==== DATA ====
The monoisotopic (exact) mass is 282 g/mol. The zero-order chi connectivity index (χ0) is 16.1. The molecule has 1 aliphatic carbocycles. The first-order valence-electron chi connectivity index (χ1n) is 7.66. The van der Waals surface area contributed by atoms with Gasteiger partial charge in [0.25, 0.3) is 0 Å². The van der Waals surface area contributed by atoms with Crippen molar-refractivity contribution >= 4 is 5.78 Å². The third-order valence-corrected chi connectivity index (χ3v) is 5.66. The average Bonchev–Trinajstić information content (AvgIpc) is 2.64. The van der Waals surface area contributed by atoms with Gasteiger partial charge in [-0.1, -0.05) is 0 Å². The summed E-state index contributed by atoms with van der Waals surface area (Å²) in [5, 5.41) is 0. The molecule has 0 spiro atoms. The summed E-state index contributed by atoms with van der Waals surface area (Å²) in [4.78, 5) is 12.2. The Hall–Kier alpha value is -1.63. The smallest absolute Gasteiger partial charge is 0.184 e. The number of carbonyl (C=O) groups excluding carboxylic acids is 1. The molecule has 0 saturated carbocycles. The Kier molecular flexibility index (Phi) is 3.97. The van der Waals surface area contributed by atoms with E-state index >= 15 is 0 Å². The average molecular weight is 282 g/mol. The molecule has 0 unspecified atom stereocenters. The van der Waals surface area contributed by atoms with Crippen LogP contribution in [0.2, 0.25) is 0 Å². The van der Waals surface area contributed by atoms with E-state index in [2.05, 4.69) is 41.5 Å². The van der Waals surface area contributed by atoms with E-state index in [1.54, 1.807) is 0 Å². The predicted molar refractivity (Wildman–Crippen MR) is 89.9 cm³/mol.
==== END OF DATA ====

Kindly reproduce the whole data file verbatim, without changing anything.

The monoisotopic (exact) mass is 282 g/mol. The zero-order chi connectivity index (χ0) is 16.1. The molecule has 1 aliphatic carbocycles. The first-order valence-electron chi connectivity index (χ1n) is 7.66. The van der Waals surface area contributed by atoms with Gasteiger partial charge in [0.25, 0.3) is 0 Å². The van der Waals surface area contributed by atoms with Crippen molar-refractivity contribution >= 4 is 5.78 Å². The third-order valence-corrected chi connectivity index (χ3v) is 5.66. The average Bonchev–Trinajstić information content (AvgIpc) is 2.64. The van der Waals surface area contributed by atoms with Gasteiger partial charge in [-0.1, -0.05) is 0 Å². The summed E-state index contributed by atoms with van der Waals surface area (Å²) in [5, 5.41) is 0. The molecule has 0 spiro atoms. The summed E-state index contributed by atoms with van der Waals surface area (Å²) in [4.78, 5) is 12.2. The Hall–Kier alpha value is -1.63. The smallest absolute Gasteiger partial charge is 0.184 e. The number of carbonyl (C=O) groups excluding carboxylic acids is 1. The molecule has 0 saturated carbocycles. The Kier molecular flexibility index (Phi) is 3.97. The van der Waals surface area contributed by atoms with E-state index >= 15 is 0 Å². The average molecular weight is 282 g/mol. The molecule has 0 unspecified atom stereocenters. The van der Waals surface area contributed by atoms with Crippen LogP contribution in [0.2, 0.25) is 0 Å². The van der Waals surface area contributed by atoms with E-state index in [2.05, 4.69) is 41.5 Å². The van der Waals surface area contributed by atoms with E-state index in [1.54, 1.807) is 0 Å². The predicted molar refractivity (Wildman–Crippen MR) is 89.9 cm³/mol.